A residential college is an organisational pattern for a division of a university that places academic activity in a community setting of students and faculty, usually at a residence and with shared meals, the college having a degree of autonomy and a federated relationship with the overall...

s at Yale University, where his outspoken activism and early opposition to the Vietnam War
Vietnam War
The Vietnam War was a Cold War-era military conflict that occurred in Vietnam, Laos, and Cambodia from 1 November 1955 to the fall of Saigon on 30 April 1975. This war followed the First Indochina War and was fought between North Vietnam, supported by its communist allies, and the government of...

 made him controversial with alumni, but admired by students. Following the trial of the Black Panthers
New Haven Black Panther trials
In 1970 there were a series of criminal prosecutions in New Haven, Connecticut against various members of the Black Panther Party. The charges ranged from criminal conspiracy to felony murder. All indictments stemmed from the murder of nineteen-year-old Alex Rackley in the early hours of May 21,...

 in New Haven
New Haven, Connecticut
New Haven is the second-largest city in Connecticut and the sixth-largest in New England. According to the 2010 Census, New Haven's population increased by 5.0% between 2000 and 2010, a rate higher than that of the State of Connecticut, and higher than that of the state's five largest cities, and...

, Hersey wrote Letter to the Alumni (1970), in which the former Yale College
Yale College
Yale College was the official name of Yale University from 1718 to 1887. The name now refers to the undergraduate part of the university. Each undergraduate student is assigned to one of 12 residential colleges.-Residential colleges:...

 master sympathetically addressed the civil rights and anti-war movements – and attempted to explain them to sometimes-aggravated alumni.

The courtly Hersey also pursued an unusual sideline: he operated the college's small letterpress printing
Letterpress printing
Letterpress printing is relief printing of text and image using a press with a "type-high bed" printing press and movable type, in which a reversed, raised surface is inked and then pressed into a sheet of paper to obtain a positive right-reading image...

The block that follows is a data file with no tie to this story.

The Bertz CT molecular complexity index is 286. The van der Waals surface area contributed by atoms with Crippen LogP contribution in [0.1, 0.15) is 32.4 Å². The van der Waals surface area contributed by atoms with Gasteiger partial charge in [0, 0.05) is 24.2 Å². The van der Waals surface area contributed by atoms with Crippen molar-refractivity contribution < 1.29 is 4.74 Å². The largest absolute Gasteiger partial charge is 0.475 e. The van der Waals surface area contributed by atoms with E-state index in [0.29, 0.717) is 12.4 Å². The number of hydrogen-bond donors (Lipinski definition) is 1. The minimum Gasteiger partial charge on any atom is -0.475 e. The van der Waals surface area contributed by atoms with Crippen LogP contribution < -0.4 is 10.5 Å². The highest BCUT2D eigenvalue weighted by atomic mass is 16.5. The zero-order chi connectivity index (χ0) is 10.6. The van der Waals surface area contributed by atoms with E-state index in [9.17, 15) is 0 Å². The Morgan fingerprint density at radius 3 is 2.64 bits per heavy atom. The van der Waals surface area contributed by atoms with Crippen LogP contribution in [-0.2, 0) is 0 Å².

operation, which he sometimes used to turn out broadsides – in 1969 printing an elaborate broadside of an Edmund Burke
Edmund Burke
Edmund Burke PC was an Irish statesman, author, orator, political theorist and philosopher who, after moving to England, served for many years in the House of Commons of Great Britain as a member of the Whig party....

 quote for Yale history professor and fellow residential college master Elting E. Morison.
For 18 years Hersey also taught two writing courses, in fiction and non-fiction, to undergraduates. As Master of Pierson College, he subsequently hosted his old boss Henry Luce
Henry Luce
Henry Robinson Luce was an influential American publisher. He launched and closely supervised a stable of magazines that transformed journalism and the reading habits of upscale Americans...

 – with whom Hersey had reconnected after their falling-out years prior – when Luce spoke to the college's undergraduates. Following Luce's somnolent speech, the former publisher privately revealed to Hersey for the first time that he and his wife Clare Boothe Luce
Clare Boothe Luce
Clare Boothe Luce was an American playwright, editor, journalist, ambassador, socialite and U.S. Congresswoman, representing the state of Connecticut.-Early life:...

 had experimented with LSD under supervision of a physician
A physician is a health care provider who practices the profession of medicine, which is concerned with promoting, maintaining or restoring human health through the study, diagnosis, and treatment of disease, injury and other physical and mental impairments...


In 1969 Hersey made another sacrifice for his alma mater: he donated the services of his bulldog 'Oliver' as mascot for the Yale football team. Making his debut in the fall of 1969, Handsome Dan XI
Handsome Dan
Handsome Dan is a bulldog who serves as the mascot of Yale University's athletic teams. In addition to a person wearing a costume, the position is filled by an actual bulldog, the honor being transferred to another upon death or retirement...

 (the Yale bulldog's traditional moniker) had Hersey concerned about the dog's interest level. A big football fan himself, Hersey had wondered aloud "whether Oliver would stay awake for two hours." With a new mascot at the helm, the sometimes hapless Yale team finished the season with a 7–2 record.

In 1985 John Hersey returned to Hiroshima, where he reported and wrote Hiroshima: The Aftermath, a follow-up to his original story. The New Yorker published Hersey's update in its July 15, 1985, issue, and the article was subsequently appended to a newly-revised edition of the book. "What has kept the world safe from the bomb since 1945 has not been deterrence, in the sense of fear of specific weapons, so much as it's been memory", wrote Hersey. "The memory of what happened at Hiroshima."

Death in Key West

A longtime resident of Vineyard Haven, Martha's Vineyard, Massachusetts – chronicled in his 1987 work Blues – John Hersey died at his winter home in Key West, Florida
Key West, Florida